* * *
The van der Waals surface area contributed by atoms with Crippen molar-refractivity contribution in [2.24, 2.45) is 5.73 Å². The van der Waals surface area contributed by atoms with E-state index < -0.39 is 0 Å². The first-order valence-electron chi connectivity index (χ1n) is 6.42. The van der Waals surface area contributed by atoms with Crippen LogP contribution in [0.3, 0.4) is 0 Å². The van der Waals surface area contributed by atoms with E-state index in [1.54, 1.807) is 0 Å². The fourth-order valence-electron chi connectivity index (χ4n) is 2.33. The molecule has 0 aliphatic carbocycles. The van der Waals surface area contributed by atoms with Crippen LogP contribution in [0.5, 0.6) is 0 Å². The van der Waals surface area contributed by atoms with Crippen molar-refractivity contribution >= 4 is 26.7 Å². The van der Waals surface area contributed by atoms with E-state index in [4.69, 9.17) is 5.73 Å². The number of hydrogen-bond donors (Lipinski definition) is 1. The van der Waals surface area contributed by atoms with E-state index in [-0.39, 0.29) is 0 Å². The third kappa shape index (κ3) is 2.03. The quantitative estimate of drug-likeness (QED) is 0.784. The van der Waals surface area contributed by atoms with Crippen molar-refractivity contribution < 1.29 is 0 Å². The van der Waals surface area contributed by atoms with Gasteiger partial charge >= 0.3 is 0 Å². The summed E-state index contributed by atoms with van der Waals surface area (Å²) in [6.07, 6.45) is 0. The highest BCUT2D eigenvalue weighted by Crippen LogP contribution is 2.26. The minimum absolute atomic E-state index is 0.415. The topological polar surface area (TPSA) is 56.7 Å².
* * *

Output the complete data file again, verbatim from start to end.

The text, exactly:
The van der Waals surface area contributed by atoms with Crippen molar-refractivity contribution in [2.24, 2.45) is 5.73 Å². The van der Waals surface area contributed by atoms with E-state index < -0.39 is 0 Å². The first-order valence-electron chi connectivity index (χ1n) is 6.42. The van der Waals surface area contributed by atoms with Crippen LogP contribution in [0.3, 0.4) is 0 Å². The van der Waals surface area contributed by atoms with E-state index in [1.54, 1.807) is 0 Å². The fourth-order valence-electron chi connectivity index (χ4n) is 2.33. The molecule has 0 aliphatic carbocycles. The van der Waals surface area contributed by atoms with Crippen LogP contribution in [0.5, 0.6) is 0 Å². The van der Waals surface area contributed by atoms with Crippen molar-refractivity contribution >= 4 is 26.7 Å². The van der Waals surface area contributed by atoms with E-state index in [4.69, 9.17) is 5.73 Å². The number of hydrogen-bond donors (Lipinski definition) is 1. The van der Waals surface area contributed by atoms with E-state index in [-0.39, 0.29) is 0 Å². The third kappa shape index (κ3) is 2.03. The quantitative estimate of drug-likeness (QED) is 0.784. The van der Waals surface area contributed by atoms with Crippen molar-refractivity contribution < 1.29 is 0 Å². The van der Waals surface area contributed by atoms with Gasteiger partial charge >= 0.3 is 0 Å². The summed E-state index contributed by atoms with van der Waals surface area (Å²) in [6.07, 6.45) is 0. The highest BCUT2D eigenvalue weighted by Crippen LogP contribution is 2.26. The minimum absolute atomic E-state index is 0.415. The topological polar surface area (TPSA) is 56.7 Å².